Are We Becoming Cyborgs?

By James Wallace Harris, Thursday, October 9, 2014

Because of a pinched nerve I’m having difficulty typing.  Because I want to write, I’m seeking alternatives to a keyboard and computer screen.  This failure to type is revealing something about my current state of being.  My mind and body have adapted to the computer.  When I can’t use the computer, or the Internet is down, I’m anxious, and feel physical withdrawal.  I hate this feeling.  Even though my arm hurts more as I type, I keep typing.  Sort of crazy, isn’t it?

handwriting

I’ve tried dictating, and I’ve tried hand writing, and I’ve discovered I’m lousy at both.  When I was young I could write longhand for hours.  Now I can barely scratch out a few minutes of a childish looking print.  Fifty years of typewriters and word processors have ruined me for that ancient tool – the pen. 

The net is full of stories about the death of penmanship.  I used to think, “So what, we’ve got computers.”  Now I regret those thoughtless words.  My left arm burns, throbs and stings as I type, and I feel like banging on it like  Dr. Strangelove.  

I’ve become a cyborg.  The transformation has snuck up me.  If you think you’re still 100% human, try going without your smartphone for a week.

I realize now I shouldn’t have let myself become so adapted to one way of writing.  My body has integrated with cyberspace, and now I feel handicapped when when I can jack in.  Yet, I know fully well that writers were immensely productive before the 20th century with just pen and paper.  Helen Keller wrote inspiringly without seeing or hearing.

Even if I can get my doctors to fix my neck and arm, I think I need to relearn handwriting and pick up the skill of dictation.  I’ve read about a number of authors who write by talking and they claim its immensely productive.  My ability to speak is better than my handwriting, but not by much. Both are so linear.  My thinking depends on word processing features, spelling checkers, and referencing Wikipedia and Google. I now need the Internet to complete my sentences.

Because I’ve thoroughly aggravated my arm, I need to go rest it a couple hours.

JWH

A New Look

path-through-trees

If you are a regular reader of Auxiliary Memory you’ve notice that things look different.  The URL has been changed to be easier to remember – http://auxiliarymemory.com.  The purpose of the new layout is to make online reading more pleasant, and to simplify the look on smartphones or tablets.  There is one simple menu at the top of the page under the three horizontal line symbol.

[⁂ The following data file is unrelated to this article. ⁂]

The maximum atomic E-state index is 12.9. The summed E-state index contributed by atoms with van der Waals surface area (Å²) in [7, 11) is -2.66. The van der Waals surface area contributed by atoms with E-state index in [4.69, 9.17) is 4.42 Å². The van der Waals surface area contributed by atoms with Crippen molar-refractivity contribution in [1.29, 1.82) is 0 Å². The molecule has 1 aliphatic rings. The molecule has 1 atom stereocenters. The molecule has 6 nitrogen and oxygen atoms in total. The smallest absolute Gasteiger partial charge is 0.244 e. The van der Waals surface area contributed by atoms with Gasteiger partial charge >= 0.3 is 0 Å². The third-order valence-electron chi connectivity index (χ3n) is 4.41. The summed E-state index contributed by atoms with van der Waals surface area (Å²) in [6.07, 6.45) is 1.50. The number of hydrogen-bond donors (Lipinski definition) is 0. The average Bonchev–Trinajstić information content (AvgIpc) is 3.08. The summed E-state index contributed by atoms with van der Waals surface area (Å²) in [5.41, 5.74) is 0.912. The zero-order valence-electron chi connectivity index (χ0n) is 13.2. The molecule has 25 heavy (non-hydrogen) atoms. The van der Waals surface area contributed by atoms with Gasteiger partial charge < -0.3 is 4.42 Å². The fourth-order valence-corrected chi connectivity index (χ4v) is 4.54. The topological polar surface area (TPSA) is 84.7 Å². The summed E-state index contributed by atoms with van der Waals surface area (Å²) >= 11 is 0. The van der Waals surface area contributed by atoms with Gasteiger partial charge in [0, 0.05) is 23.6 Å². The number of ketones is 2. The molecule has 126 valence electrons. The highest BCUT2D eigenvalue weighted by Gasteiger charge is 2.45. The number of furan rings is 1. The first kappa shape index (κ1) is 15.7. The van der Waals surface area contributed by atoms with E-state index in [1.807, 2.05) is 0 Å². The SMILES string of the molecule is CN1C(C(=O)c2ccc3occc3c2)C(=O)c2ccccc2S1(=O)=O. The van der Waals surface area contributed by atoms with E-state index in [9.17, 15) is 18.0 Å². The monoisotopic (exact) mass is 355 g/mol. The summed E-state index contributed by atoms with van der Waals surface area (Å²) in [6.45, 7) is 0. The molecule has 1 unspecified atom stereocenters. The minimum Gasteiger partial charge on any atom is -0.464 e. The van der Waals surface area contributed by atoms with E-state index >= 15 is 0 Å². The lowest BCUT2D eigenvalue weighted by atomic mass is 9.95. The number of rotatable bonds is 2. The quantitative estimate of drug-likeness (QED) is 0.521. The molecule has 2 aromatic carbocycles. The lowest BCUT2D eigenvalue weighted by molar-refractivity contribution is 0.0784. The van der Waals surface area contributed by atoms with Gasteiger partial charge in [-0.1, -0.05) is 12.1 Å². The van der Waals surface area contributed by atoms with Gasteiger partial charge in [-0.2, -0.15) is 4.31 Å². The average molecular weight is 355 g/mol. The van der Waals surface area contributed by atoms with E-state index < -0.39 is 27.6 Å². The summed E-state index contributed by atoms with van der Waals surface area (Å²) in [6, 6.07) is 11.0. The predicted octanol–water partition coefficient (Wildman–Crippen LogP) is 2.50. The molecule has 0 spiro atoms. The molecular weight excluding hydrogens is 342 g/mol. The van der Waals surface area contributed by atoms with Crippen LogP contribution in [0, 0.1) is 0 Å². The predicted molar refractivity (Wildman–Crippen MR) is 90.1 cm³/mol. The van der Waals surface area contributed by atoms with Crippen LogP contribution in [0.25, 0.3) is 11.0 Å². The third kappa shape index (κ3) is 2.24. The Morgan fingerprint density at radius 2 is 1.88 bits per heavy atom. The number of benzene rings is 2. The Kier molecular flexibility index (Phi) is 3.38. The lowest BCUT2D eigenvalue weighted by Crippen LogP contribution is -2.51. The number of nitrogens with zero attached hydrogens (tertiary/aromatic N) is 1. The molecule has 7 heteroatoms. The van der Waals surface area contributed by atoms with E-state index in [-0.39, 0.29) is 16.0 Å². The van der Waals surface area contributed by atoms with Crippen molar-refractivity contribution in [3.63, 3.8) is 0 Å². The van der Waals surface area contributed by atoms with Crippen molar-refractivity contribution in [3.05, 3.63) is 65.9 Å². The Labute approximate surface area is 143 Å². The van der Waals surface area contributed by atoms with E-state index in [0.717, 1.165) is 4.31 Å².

My new goal is to write more enjoyable essays to read.  Essays with more content and structure.  This will involve more research and study.  Most readers come to this site because Google directs them here, but I do have a few friends who are regular readers.  Readers from Google are researching a topic.  Now that I’m retired I have more time to study, and this gives me an opportunity prowl the web for fascinating subjects to write about.  This exercises my aging mind and improves my writing skills.  Writing has become my main retirement hobby.

I’ll continue to write biographical pieces, but I want to write less about me.  As I’ve worked to research new subjects I’ve learned that journalism is  stimulating and challenging.  My hit statistics show certain kinds of essays get no hits.  There are many reasons for this.  First, the essay is blather about nothing, so there is nothing for Google to index.  Second, many other people have written about the topic better and Google points to their essays.  Or third, I’ve written about something that no one even bothers to query Google.

Yes, I do have friends and a few subscribers that read whatever I write, and I’m grateful for their encouragement.  To replay their kindness I feel inspired to work harder.  I must write about things that interest me, but the challenge of being a writer requires I be more interesting to others.  The simplicity of my new layout is intended to keep my focus on words and sentences worth reading.

JWH – 9/20/14  

What it Takes Personally to Write My Novel

I woke up early this morning and started fantasizing scenes from the story I hope to make into a novel.  I’ve been writing novels in my head for most of my life, but except for when I’m taking writing courses (with deadlines), I just don’t write fiction.  I should be honest with myself and admit I’m never going to write that novel.

But I can’t.

pugs-00015

All my work life I dreamed of having time to work on my novel, and now that I’m retired and have that time, I don’t.  That should emphatically tell me something too.